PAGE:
WASHINGTON — Brad Pitt memorably insisted that we not talk about “Fight Club” (1999). But Netflix isn’t playing by Tyler Durden’s rules, launching a website devoted entirely to spoilers.
By clicking through the site, you’re presented random clips from turning points in various films and TV shows.
My first click launched the end of “Old Yeller” (1957). The next showed the climax of “The Hunger Games” (2012).
The launch of such a site reignited a debate we had recently in the WTOP Newsroom the morning after the Emmys, when HBO’s official “Game of Thrones” Twitter account favorited a WTOP tweet criticizing the broadcast for spoiling a major character’s death.
I argued that more care should be given in our age of deferred viewing and simultaneous binge-watching of multiple shows.
I thought of WTOP Editor Judy Taub, who would have been devastated if I had publicly announced the end of “Breaking Bad” as she caught up on the final season.
WTOP Traffic Reporter Reada Kessler disagrees.
“The statute of limitations for a spoiler, in my mind, is usually no longer than maybe a week after an episode has aired,” Kessler says.
Dan Kois, culture editor for Slate, had a similar opinion. He tells WTOP that audiences are spoiled when it comes to spoilers, and co-workers should stop complaining about revelations at the water cooler.
“That’s not the way a civilized society ought to operate,” Kois says. “We don’t get angry at people when they tell us the next morning who won the Nats game last night. … That was a thing that happened. People watched it, people enjoyed it, people want to talk about it the next day. It’s time for us to start treating TV shows like sporting events or news events. Watch them when they come on, so that way, you can participate in the conversation.”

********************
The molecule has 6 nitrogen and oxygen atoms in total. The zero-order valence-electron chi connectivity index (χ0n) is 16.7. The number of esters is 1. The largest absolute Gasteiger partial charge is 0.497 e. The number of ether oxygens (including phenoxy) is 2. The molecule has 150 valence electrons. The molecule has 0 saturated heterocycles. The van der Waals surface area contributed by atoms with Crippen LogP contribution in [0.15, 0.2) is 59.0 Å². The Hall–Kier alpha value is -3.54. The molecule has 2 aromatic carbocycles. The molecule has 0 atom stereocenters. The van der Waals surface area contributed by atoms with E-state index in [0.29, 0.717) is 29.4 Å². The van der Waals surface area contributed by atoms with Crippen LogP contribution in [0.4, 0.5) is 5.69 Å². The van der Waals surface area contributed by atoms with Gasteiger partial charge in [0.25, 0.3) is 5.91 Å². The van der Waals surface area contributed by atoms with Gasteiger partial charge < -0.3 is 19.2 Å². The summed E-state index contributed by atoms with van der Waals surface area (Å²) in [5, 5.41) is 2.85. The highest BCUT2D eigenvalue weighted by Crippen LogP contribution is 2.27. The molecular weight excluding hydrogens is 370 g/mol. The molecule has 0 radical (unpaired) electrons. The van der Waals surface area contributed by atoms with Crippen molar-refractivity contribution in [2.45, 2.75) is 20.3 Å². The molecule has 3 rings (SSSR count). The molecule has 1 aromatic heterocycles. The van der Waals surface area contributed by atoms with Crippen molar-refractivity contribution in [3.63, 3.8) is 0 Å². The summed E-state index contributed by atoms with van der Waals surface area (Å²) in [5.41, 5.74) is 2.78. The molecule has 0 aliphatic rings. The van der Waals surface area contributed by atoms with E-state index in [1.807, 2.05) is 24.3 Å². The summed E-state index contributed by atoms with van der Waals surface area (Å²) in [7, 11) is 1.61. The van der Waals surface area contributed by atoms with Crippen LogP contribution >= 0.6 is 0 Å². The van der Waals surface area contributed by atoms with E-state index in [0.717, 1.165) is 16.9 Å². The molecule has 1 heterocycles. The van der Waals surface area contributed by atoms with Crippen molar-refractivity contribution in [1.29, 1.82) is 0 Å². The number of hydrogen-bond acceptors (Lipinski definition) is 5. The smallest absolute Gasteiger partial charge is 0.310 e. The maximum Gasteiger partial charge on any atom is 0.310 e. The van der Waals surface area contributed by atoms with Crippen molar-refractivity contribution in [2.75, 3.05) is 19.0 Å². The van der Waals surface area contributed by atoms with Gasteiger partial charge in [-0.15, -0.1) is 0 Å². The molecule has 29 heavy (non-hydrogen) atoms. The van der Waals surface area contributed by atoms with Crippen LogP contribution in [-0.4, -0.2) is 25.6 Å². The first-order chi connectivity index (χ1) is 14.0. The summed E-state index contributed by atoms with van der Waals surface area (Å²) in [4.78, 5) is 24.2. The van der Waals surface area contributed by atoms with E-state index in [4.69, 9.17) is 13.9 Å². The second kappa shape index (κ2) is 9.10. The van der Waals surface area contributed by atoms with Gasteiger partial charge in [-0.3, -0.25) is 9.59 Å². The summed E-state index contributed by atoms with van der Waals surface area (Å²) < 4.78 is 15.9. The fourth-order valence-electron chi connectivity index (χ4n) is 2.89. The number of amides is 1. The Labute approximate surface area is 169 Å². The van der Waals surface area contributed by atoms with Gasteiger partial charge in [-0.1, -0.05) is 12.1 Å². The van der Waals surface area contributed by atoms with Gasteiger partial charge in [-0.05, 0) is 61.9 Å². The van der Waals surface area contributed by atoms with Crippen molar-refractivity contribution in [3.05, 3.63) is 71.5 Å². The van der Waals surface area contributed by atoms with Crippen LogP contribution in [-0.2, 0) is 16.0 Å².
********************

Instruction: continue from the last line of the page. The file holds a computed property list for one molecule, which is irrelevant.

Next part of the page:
Kois says we shouldn’t go out of our way to ruin plot surprises for others, but that late watchers forfeit their right to complain.
The spoiler debate gets dicier when it comes to movies, as many folks skip the theater and wait for them to arrive On Demand. Does this mean we should keep plot twists a secret until months after a film’s release? Years? Decades?
There truly is nothing like that initial jaw-dropping experience. “The Sixth Sense” (1999) remains my most shocking movie-going experience to date, while home viewings of “The Usual Suspects” (1995) and “The Shawshank Redemption” (1994) beckoned instant rewinding to see just how we were fooled.
Such might be why famed movie critic Pauline Kael never watched a film more than once, but I wholeheartedly disagree with this approach. I truly believe you must see a film at least twice before judging its greatness — once for the initial emotional ride, and a second time to appreciate the careful foreshadowing by its omniscient creator.
A riveting first-time experience is lazy if it doesn’t weave symbolic layers for repeat viewings. Likewise, symbolic layers are cheapened if the filmmaker ignores the importance of first-time experience. Both are not only possible, they are crucial. Ask Alfred Hithcock. John Ford. The Coen Brothers.
For this exact reason, WTOP Entertainment Editor Alicia Lozano says she doesn’t mind spoilers.
“I actually like knowing the ending first, because then I can follow the breadcrumbs that the director or the author has left,” Lozano says.
Indeed, “Citizen Kane” is a far more rewarding experience after you know the meaning of “Rosebud,” just like “Psycho” becomes an entirely different experience from the opening credits onward.
In the end, be mindful of spoilers, but don’t be imprisoned by them. Absolutely include a spoiler alert at the top of your Facebook post, but after that, don’t shy away from discussing the material. After all, what would a “Vertigo” analysis be without a discussion of the Madeline/Judy dichotomy?
You can hear my full interview with Kois by clicking the audio to the right. We’ve also compiled a countdown of the most shocking spoilers in TV and movie history with spoiler-free captions on each slide. Only by clicking the videos might you spoil anything.
Which twist is No. 1? To the victor goes the spoils.